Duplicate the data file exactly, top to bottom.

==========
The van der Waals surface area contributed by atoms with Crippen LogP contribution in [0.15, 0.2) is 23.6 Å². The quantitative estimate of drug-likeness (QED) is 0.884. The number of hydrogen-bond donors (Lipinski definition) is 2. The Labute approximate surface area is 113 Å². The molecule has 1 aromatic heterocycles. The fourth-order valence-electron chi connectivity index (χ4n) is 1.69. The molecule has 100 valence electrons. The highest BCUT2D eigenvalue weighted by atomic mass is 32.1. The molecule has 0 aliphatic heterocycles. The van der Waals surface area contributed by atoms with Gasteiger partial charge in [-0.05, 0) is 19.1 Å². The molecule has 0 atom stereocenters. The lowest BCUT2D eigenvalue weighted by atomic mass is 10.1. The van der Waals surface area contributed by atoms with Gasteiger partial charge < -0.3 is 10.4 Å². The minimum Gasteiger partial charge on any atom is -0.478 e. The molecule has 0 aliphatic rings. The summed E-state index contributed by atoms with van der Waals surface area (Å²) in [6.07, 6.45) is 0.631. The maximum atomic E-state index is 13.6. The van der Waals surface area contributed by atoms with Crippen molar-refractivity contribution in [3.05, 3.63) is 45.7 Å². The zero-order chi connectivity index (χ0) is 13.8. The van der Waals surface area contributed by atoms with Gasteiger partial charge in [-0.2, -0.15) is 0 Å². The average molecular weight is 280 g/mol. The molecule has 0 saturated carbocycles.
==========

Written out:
The van der Waals surface area contributed by atoms with Crippen LogP contribution in [0.15, 0.2) is 23.6 Å². The quantitative estimate of drug-likeness (QED) is 0.884. The number of hydrogen-bond donors (Lipinski definition) is 2. The Labute approximate surface area is 113 Å². The molecule has 1 aromatic heterocycles. The fourth-order valence-electron chi connectivity index (χ4n) is 1.69. The molecule has 100 valence electrons. The highest BCUT2D eigenvalue weighted by atomic mass is 32.1. The molecule has 0 aliphatic heterocycles. The van der Waals surface area contributed by atoms with Gasteiger partial charge in [-0.05, 0) is 19.1 Å². The molecule has 0 atom stereocenters. The lowest BCUT2D eigenvalue weighted by atomic mass is 10.1. The van der Waals surface area contributed by atoms with Gasteiger partial charge < -0.3 is 10.4 Å². The minimum Gasteiger partial charge on any atom is -0.478 e. The molecule has 0 aliphatic rings. The summed E-state index contributed by atoms with van der Waals surface area (Å²) in [6.07, 6.45) is 0.631. The maximum atomic E-state index is 13.6. The van der Waals surface area contributed by atoms with Crippen molar-refractivity contribution in [3.05, 3.63) is 45.7 Å². The zero-order chi connectivity index (χ0) is 13.8. The van der Waals surface area contributed by atoms with Gasteiger partial charge in [-0.2, -0.15) is 0 Å². The average molecular weight is 280 g/mol. The molecule has 0 saturated carbocycles.